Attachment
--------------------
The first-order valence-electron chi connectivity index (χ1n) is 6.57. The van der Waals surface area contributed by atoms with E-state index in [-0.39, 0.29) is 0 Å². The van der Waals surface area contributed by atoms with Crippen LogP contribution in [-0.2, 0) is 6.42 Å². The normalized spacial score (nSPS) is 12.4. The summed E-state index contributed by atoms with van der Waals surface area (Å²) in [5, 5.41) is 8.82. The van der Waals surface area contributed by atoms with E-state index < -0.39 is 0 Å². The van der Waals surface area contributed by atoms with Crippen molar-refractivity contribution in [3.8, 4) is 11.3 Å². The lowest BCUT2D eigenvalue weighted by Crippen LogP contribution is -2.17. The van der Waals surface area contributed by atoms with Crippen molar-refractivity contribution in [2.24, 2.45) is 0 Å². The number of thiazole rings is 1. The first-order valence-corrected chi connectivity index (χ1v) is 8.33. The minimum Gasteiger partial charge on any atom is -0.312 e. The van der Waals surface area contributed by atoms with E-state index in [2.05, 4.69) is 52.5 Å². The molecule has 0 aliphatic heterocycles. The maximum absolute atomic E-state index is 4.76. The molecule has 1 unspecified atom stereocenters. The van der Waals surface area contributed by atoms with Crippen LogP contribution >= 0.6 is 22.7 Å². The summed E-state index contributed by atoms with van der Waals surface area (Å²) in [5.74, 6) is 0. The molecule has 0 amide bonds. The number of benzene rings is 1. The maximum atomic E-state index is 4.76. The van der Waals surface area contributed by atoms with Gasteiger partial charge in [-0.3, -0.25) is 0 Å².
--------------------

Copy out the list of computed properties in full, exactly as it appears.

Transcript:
The first-order valence-electron chi connectivity index (χ1n) is 6.57. The van der Waals surface area contributed by atoms with E-state index in [-0.39, 0.29) is 0 Å². The van der Waals surface area contributed by atoms with Crippen LogP contribution in [-0.2, 0) is 6.42 Å². The normalized spacial score (nSPS) is 12.4. The summed E-state index contributed by atoms with van der Waals surface area (Å²) in [5, 5.41) is 8.82. The van der Waals surface area contributed by atoms with E-state index < -0.39 is 0 Å². The van der Waals surface area contributed by atoms with Crippen molar-refractivity contribution in [3.8, 4) is 11.3 Å². The lowest BCUT2D eigenvalue weighted by Crippen LogP contribution is -2.17. The van der Waals surface area contributed by atoms with Crippen molar-refractivity contribution in [2.24, 2.45) is 0 Å². The number of thiazole rings is 1. The first-order valence-corrected chi connectivity index (χ1v) is 8.33. The minimum Gasteiger partial charge on any atom is -0.312 e. The van der Waals surface area contributed by atoms with E-state index in [2.05, 4.69) is 52.5 Å². The molecule has 0 aliphatic heterocycles. The maximum absolute atomic E-state index is 4.76. The molecule has 1 unspecified atom stereocenters. The van der Waals surface area contributed by atoms with Crippen LogP contribution >= 0.6 is 22.7 Å². The summed E-state index contributed by atoms with van der Waals surface area (Å²) in [5.74, 6) is 0. The molecule has 0 amide bonds. The number of benzene rings is 1. The maximum atomic E-state index is 4.76. The van der Waals surface area contributed by atoms with Gasteiger partial charge in [-0.3, -0.25) is 0 Å².